Tile has its downsides, too. Depending on the style you choose, it can be fairly expensive. And while cleaning the tile itself is a breeze, keeping the grout clean is another story.

Laminate

Laminate floors have gone up and down in popularity over the course of their existence. Many people see them as an inexpensive alternative to hardwood floors, while others see them as a poor substitute for the real thing.

One thing is for certain: laminate will, almost always, be your cheapest “wood look” option. The care of laminate is somewhere in between tile and hardwood: it isn’t quite as indestructible as tile, but is definitely more durable than hardwood. If you’re looking for a cost effective option that will hold up reasonably well and will add a slightly nicer look to your space, laminate may be your best option.

Carpet

Of course, no discussion of flooring would be complete without mentioning carpet. Carpet is tricky in rental properties: it can be difficult to strike that perfect balance of high quality, affordable, and durable. Bad carpet will look dated, matted, or worn down fairly quickly. Picking the wrong color could result in stains galore, constant cleanings, or replacement sooner than you bargained for.

That being said, carpet is a “cozy” option that feels very homey. Many people prefer having carpet in their bedrooms, and some prefer it in main living areas as well. Bottom line: don’t be afraid of carpet if you like the idea of it, but do take the time to choose your carpet carefully.

Flooring in your rental property can make all the difference when it comes to keeping your property in good shape for years to come. When choosing flooring, take into account your target market and what they might be looking for, and search for options that meet those needs.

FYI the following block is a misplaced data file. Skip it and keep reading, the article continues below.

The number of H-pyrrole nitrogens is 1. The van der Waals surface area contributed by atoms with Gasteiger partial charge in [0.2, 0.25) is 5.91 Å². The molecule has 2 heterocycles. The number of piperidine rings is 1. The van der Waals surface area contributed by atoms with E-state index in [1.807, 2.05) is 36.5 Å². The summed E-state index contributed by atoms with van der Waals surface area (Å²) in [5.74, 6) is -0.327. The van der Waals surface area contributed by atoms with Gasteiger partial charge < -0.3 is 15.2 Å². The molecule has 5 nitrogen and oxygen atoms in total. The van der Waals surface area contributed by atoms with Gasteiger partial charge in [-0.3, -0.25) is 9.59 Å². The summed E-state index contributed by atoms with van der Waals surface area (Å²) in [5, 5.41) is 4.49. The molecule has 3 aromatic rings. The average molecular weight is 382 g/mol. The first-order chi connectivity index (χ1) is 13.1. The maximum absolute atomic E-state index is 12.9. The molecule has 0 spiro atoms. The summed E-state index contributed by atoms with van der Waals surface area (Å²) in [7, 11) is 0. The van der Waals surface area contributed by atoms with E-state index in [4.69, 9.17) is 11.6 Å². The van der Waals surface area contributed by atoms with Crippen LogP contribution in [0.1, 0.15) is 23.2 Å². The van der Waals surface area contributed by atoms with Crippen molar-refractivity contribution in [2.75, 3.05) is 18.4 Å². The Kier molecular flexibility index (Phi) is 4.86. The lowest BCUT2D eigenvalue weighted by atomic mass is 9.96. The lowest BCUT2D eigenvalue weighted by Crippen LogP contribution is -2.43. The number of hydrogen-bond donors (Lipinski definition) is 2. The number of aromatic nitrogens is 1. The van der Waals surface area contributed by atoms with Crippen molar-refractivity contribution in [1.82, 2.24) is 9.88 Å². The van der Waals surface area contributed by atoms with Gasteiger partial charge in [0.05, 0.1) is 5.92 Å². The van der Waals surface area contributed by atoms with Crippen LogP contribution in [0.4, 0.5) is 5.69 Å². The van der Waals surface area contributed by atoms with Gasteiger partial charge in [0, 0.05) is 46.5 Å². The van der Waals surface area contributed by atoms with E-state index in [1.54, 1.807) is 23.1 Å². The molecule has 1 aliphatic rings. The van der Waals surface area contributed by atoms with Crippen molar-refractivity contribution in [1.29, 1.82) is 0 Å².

Looking for more help managing your rental property? Contact Real Property Management. We have years of experience helping property owners manage any number of rental properties, handling everything from marketing to evictions. Fill out our online form to get started on your free management quote, or give us a call at 480-719-1243.

Insurance for Your Rental Property

Insurance is one of those things that no one wants to deal with…until they really need it. Ideally, you’ll never have to face the situation with your rental property where you’ll have to file some sort of claim with your insurance, but unfortunately, things happen!

If you are renting out your property, insurance may work a little differently than it does for other homeowners. Here are a few things you should know about when it comes to insuring your rental property.

Regular homeowner’s insurance probably isn’t enough

This will depend on your insurance company and maybe even your specific policy, but your typical homeowner’s insurance policy is probably inadequate for renting out your home for any extended period of time. The best thing to do is consult your insurance company for details about your policy, and for information on other types of policies you might need instead.

Landlord insurance exists (and you probably need it)